I donít think about those things, I play music for the joy of it. [Critical praise] is just something to use in your resume because it impresses people. I try to be honest with myself and about what I need to accomplish. And guess what? There are still Art Tatum and Phineas Newborn records out there, all of the great masters. There's certainly no room for me to have a big head.
In 1977 you arrived in New York with the Duke Ellington Orchestra. Prior to that, you had subbed with the band on occasion.
Yeah, I did a few gigs for a pianist named Lloyd Mayers [then the pianist with the Ellington band]. He was a very busy. He was doing all kinds of things, and sometimes he would have to miss a gig or two. I had friend in the band, [saxophonist] Bill Easley, and he recommended me to Mercer Ellington.
That must have been quite an experience. How old were you when you joined the Ellington band?
I was 21. It was the most incredible experience, not only on a musical level, but also on the human level. You are practically living in a bus with eighteen other personalities. I had to learn how to grow up [laughs]. You really have to learn to live with people when you live in that kind of environment.
How long were you with Ellingtonís band?
After that you joined Betty Carterís band.
Well, Betty was a legendary singer who had earned the name 'Bebop' Betty Carter. She was so-named because, more than most of the other singers, she had a bebop kind of format. She was a big-time scatter and never made it to the realm of the jazz pop singer, as did Ella [Fitzgerald], Sarah [Vaughan], and Nancy Wilson. She didnít like that kind of 'politeness' behind her. She wanted you to hit with the same kind of intensity as if you were playing with a saxophonist. Playing with Betty was a great experience for any young rhythm section player.
That was quite a different scene from playing in a big band.
Oh yeah, most definitely. Playing in a small group and then having her was an amazing experience.
After Betty Carter, you joined Woody Shawís band.
I worked with Woody for about three years.
The thing that I find most amazing is that you worked for approximately 16 years without taking a break. Thatís unheard-of!
Actually, it was 17 years. For 17 years I went from band to band.
Just to be clear, at one point in your career you took a seven-year hiatus. I have read various accounts of your hiatus, but I am not clear on what actually took place.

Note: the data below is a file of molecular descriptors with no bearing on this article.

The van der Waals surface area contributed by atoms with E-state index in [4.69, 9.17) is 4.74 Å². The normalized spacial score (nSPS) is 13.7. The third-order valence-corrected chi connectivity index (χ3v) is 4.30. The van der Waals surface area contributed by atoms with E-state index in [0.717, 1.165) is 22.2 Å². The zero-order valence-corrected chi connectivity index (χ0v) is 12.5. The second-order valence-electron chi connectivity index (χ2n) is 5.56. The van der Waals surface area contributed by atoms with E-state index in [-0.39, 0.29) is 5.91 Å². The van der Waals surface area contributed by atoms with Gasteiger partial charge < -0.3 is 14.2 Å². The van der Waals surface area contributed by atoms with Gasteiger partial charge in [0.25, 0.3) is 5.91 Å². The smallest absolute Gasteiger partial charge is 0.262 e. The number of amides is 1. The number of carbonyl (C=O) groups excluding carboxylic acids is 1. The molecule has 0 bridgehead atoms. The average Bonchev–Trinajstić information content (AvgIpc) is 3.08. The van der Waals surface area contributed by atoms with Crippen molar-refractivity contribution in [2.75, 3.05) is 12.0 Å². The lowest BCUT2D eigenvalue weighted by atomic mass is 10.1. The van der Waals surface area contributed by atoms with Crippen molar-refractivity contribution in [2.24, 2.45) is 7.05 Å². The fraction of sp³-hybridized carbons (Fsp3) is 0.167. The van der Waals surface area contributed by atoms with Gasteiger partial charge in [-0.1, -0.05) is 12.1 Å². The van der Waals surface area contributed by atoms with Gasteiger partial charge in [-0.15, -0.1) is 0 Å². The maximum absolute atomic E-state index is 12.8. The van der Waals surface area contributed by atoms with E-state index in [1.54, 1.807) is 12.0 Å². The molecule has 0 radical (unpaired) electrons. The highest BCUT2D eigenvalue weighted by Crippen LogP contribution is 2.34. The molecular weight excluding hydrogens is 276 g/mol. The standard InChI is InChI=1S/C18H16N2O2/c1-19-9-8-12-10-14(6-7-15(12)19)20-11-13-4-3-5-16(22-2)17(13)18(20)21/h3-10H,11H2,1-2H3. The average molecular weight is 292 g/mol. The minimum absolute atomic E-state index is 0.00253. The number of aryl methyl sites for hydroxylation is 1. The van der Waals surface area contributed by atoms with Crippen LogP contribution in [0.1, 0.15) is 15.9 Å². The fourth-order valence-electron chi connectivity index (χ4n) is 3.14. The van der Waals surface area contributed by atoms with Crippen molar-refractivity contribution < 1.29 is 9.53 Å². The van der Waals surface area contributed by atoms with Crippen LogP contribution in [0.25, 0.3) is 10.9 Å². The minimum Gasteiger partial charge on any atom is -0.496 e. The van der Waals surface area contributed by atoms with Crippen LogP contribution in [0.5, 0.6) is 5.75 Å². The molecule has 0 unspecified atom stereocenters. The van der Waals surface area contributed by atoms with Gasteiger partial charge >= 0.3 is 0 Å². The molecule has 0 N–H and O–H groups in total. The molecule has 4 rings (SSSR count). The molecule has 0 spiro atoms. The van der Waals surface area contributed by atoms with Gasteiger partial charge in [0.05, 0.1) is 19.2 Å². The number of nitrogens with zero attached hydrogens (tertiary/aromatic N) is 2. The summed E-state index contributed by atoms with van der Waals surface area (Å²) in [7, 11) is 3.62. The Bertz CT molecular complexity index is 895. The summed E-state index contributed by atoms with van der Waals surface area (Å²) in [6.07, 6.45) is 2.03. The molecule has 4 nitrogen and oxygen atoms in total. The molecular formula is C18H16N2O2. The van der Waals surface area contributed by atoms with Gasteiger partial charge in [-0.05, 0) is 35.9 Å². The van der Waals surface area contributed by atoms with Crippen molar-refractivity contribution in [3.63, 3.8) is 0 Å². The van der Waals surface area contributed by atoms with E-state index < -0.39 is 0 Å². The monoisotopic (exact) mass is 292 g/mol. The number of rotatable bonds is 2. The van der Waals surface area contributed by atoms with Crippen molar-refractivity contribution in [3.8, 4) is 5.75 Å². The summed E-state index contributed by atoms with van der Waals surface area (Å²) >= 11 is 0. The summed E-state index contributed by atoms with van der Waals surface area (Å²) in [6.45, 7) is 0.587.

I took a seven-year hiatus from recording and as a leader, but not from performing.
After Woody Shaw you did a brief stint with saxophonist Johnny Griffin. You then joined the 'School of Art Blakey,' better known as Art Blakey and the Jazz Messengers.
Yeah, I was with Art Blakey for three years.
Who else was in the band during that time?
It was trumpeter, Donald Harrison, saxophonist Jean Toussaint and bassist Lonnie Plaxico.
Lonnie Plaxico must have been very young.
Yeah, the group was full of young players. I was the 'old man' in the group.
After the stint with the Messengers, you joined drummer Tony Williamsí band. I understand that you and Tony were close.
I would like to think so.
Unfortunately, we donít hear a lot about Tony these days. Tell me about Tony and what made him such a special person and musician.
Tony was a genius among geniuses. As an instrumentalist and as a musician I rate him like an Art Tatum or a Charlie Parker. As a drum master, technician, and conceptualist he was second to none. There was no one like Tony. He was a true visionary and a true innovator. He was a guy that was really deeply involved with music. Tony was a dreamer, a real dreamer.
In 1985 you signed with the Landmark record label and recorded several albums as a leader, including Keys to the City, Work, Wingspan, The Countdown, From Day to Day, and Time and Again. You also recorded for Landmark as a sideman with Donald Harrison and ,a href="http://www.jazz.com/encyclopedia/hutcherson-bobby-robert">Bobby Hutcherson, among others.
Something like that.
Letís talk about Wingspan, one of my favorite groups.
My first record with that group was called Wingspan. When the recording came out I called the group Wingspan, after a song in the album. Wingspan was also the title of the album. We worked together sporadically. We kept pushing-ahead, and several years later the group came together for a second recording, and that recording is called The Sequel, which is also named after a song on the album. The song is based on the chord changes to Miles Davisí 'So What.'
Your discography reads like an encyclopedia. How many recordings have you made thus far?
500, or something like that. [Laughs]
You've recorded with so many artists, itís difficult to know where to begin. One thing I noticed. You enjoy recording live.
Actually, my discography is not what it seems. It seems like I have made a lot of live recordings, but Live at the Kennedy Center, Volumes 1 and 2 were recorded in one night. Itís the same with Live at Yoshiís, so it would appear that I record live a lot more than I actually do.